Planning is key. Before you go to the store, think about what you will need to create at least your next three meals, and make a list.
Avoid impulse buying by sticking to your shopping list. At the same time, adjust your ingredients if something you can substitute is on special.
Shop the perimeter. Supermarkets tend to stock fresh items and whole foods around the edges, more highly processed foods are positioned in the inner aisles, and profitable junk food usually sits at eye level.
Buy seasonal produce. Avoid buying out-of-season produce that has to be flown in from distant countries or interstate, and which attracts premium prices. Local farmers markets can offer really fresh fruits and vegetables at good prices.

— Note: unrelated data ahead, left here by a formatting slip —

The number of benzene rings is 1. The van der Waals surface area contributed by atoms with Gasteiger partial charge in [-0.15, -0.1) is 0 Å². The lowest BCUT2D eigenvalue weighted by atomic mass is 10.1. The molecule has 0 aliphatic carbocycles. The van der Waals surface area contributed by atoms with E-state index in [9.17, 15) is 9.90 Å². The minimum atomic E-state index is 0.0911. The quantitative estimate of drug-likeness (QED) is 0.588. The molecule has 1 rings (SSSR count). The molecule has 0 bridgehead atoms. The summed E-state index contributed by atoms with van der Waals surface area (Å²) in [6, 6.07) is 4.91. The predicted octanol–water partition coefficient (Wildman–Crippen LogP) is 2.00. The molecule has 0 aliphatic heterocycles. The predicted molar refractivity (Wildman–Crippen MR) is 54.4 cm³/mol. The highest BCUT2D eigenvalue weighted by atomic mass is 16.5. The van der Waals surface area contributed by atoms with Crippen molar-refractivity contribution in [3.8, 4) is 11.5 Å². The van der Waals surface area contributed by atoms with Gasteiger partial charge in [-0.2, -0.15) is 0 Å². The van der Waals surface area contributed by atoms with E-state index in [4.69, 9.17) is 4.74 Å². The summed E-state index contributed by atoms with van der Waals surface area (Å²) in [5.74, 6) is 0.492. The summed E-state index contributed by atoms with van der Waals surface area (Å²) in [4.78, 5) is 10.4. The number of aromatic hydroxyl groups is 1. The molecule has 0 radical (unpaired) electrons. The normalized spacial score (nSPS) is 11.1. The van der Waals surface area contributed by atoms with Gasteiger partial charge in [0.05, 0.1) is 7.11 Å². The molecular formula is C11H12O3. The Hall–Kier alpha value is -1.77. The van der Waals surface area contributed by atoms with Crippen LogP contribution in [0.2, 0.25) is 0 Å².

Compare unit cost. Packaging can be deceiving. Compare the value of products by checking prices per 100 grams. Many grocery stores provide this information on the price label above or below their products.
Buy store brands. Supermarket and other private label brands of packaged foods often provide similar quality but cost 15 to 20 per cent less.
Bulk buy to save. If a store near you has a bulk section, you will save considerable money by making your purchases there.
Check weekly specials. Go cherry picking between stores to take advantage of what’s on special. For example, you can stock up on loaves of bread when they’re on special and then freeze them. A toaster will thaw the slices nicely.
Prevent food waste. Buy only what you need. A huge portion of food purchased frequently ends up in the bin. Always check use-by-dates and place chilled and frozen products in your shopping trolley last.
Scan food labels. Compare ingredients and nutritional content to ensure that you get the best health value for your dollar.